We speak with thousands of job seekers every year from almost every country, industry, job function, and seniority.
The bad news is that there are a lot of places people are stumbling in their search. The good news is that many of their job-search woes can be diagnosed and fixed. That’s why we created an on-demand class geared towards helping people overcome the 5 biggest job search mistakes (available here).
And now we arrive at our final of 5 biggest job search mistakes: not addressing employer needs in your resume or cover letter.
Creating your application is like public speaking – you must know your audience and deliver the message they want to hear.
How to achieve this?
Customize Your Resume
If you are one of the job seekers mentioned in part 1 of this series who has one resume and uses a ‘spray and pray’ technique, this is another way your strategy will fall short. And this is one of the reasons your technique turns up no results. So before you hit submit to another job opening, read this.
Customizing Keywords on Your Resume
You’ve heard about matching keywords. Commonly, this is to assist applicant tracking systems in identifying resumes that have certain keywords. For example, is Ruby on Rails experience mandatory for the job? An applicant tracking system might scan your resume for those keywords before deciding to pass you along to an actual reader. If employers need it – you better have it.
Organizing Bullet Points on the Resume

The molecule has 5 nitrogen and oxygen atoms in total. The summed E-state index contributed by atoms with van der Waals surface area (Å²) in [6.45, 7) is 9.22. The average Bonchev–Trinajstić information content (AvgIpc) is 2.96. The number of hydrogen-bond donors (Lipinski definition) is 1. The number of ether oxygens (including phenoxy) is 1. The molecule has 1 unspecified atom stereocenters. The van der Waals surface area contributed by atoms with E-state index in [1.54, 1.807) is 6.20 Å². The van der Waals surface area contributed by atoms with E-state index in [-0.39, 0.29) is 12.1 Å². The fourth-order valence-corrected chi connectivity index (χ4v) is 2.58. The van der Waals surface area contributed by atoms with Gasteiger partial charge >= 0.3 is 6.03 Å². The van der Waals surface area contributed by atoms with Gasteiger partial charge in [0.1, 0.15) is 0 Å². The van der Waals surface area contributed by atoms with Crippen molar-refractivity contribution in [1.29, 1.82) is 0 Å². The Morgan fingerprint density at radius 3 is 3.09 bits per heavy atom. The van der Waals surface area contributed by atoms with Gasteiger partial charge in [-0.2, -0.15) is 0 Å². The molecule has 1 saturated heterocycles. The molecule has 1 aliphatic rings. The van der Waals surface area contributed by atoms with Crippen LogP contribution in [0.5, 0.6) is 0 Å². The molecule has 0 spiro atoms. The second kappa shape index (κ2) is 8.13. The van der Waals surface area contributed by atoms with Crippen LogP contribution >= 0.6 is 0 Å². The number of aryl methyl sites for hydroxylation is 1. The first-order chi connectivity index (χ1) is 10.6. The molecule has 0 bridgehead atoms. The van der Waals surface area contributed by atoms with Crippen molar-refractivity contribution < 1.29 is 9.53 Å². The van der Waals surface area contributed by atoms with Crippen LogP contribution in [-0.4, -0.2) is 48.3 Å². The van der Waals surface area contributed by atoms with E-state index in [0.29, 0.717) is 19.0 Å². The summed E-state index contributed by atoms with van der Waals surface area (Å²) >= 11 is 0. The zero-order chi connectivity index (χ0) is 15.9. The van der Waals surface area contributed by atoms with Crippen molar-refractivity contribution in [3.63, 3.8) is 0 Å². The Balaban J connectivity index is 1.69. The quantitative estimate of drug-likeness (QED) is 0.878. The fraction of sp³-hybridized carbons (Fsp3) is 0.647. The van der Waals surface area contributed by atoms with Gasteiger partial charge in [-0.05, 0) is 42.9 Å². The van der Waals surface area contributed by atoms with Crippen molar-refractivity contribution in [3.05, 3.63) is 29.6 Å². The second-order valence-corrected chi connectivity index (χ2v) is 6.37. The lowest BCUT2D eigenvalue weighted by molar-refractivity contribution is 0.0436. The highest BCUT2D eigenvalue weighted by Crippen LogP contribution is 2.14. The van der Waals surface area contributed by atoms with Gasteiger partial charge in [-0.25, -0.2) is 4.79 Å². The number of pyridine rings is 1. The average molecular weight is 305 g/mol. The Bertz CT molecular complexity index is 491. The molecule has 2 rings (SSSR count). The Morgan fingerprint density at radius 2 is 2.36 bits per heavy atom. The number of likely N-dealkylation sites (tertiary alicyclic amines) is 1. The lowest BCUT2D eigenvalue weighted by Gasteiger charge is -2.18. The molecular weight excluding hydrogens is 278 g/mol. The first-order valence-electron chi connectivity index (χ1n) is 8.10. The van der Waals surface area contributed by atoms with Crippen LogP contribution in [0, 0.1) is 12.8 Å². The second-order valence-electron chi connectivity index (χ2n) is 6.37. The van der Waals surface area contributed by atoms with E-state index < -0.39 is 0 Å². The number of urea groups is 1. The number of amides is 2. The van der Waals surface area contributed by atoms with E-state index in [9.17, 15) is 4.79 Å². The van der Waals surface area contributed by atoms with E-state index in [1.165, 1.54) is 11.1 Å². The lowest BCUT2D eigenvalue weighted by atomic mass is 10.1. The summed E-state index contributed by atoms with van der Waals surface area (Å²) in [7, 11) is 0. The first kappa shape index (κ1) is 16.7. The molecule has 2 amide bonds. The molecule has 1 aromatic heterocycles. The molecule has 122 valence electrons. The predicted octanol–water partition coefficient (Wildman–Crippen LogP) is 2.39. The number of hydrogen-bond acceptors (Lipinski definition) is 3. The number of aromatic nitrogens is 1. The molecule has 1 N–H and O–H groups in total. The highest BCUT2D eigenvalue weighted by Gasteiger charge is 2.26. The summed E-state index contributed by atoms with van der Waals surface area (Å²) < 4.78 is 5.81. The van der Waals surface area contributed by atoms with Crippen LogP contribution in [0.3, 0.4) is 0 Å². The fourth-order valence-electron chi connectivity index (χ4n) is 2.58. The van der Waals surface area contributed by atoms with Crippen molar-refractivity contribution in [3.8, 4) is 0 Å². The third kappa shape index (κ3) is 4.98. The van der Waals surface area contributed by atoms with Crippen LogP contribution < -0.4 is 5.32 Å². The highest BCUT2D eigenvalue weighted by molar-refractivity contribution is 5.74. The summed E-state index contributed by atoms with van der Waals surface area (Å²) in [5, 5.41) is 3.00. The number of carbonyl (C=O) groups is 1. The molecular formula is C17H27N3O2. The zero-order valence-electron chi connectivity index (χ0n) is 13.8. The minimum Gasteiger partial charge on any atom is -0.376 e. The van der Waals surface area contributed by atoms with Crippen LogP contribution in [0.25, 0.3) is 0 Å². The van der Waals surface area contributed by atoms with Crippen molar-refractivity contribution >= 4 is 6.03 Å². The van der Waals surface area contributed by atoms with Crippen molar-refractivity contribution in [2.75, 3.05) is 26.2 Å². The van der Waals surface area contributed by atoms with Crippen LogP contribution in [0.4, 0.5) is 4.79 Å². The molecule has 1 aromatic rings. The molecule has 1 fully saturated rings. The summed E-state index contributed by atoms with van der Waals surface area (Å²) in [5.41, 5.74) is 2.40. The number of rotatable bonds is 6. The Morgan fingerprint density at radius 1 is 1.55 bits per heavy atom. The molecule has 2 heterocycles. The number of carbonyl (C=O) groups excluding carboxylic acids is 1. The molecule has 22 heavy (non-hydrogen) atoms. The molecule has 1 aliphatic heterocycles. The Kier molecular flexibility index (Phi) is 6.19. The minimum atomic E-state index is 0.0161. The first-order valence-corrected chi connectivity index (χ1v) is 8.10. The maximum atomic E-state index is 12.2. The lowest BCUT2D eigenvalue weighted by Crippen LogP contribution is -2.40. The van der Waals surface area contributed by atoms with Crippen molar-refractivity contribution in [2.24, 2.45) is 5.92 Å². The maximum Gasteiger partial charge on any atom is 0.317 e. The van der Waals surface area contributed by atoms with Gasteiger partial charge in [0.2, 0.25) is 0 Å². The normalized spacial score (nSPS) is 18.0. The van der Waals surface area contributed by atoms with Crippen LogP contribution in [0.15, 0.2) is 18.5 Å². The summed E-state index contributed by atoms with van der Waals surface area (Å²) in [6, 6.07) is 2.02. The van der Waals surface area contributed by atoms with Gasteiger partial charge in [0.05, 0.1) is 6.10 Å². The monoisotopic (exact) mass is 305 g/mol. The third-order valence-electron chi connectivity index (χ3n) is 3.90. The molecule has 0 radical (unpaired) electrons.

When it comes to delivering your value to the employer’s needs, the order of your bullet points plays a surprising role. Take note of the job description. The job duties are always going to be stacked in order of most important to least. This is important in helping you understand the most pressing needs of the employer. When it comes to your resume, try to mirror their needs with bullet points showing your matching achievements. For example, if the top bullet says: “Manage company’s social media accounts and increase followers,” you would want to lead with: “Increased social media followers across all accounts by 20% in 6 months.”
Omitting Information from Your Resume
Not everything is going to be relevant. This becomes increasingly important for those seeking a career transition. So don’t worry about cramming everything into your resume. A startup company with 10 employees might be impressed with your bullet point stating that you managed 20 direct reports and 100 indirect reports, but that may not have any bearing on the role they need filled. Instead, revisit the needs of the employer and see if you can fit a relevant piece of material in that spot. Do heavy research and ensure that the information you supply is as relevant to the company and their needs as possible!
To gain more information about what the company really needs, be sure to set up informational interviews with employees. This will prepare you when you craft your resume and cover letter, as well as when it comes down to the interview.
All of the above also applies to your cover letter. You need to be selective about what you include so that you can speak to how you can solve their problems as quickly as possible.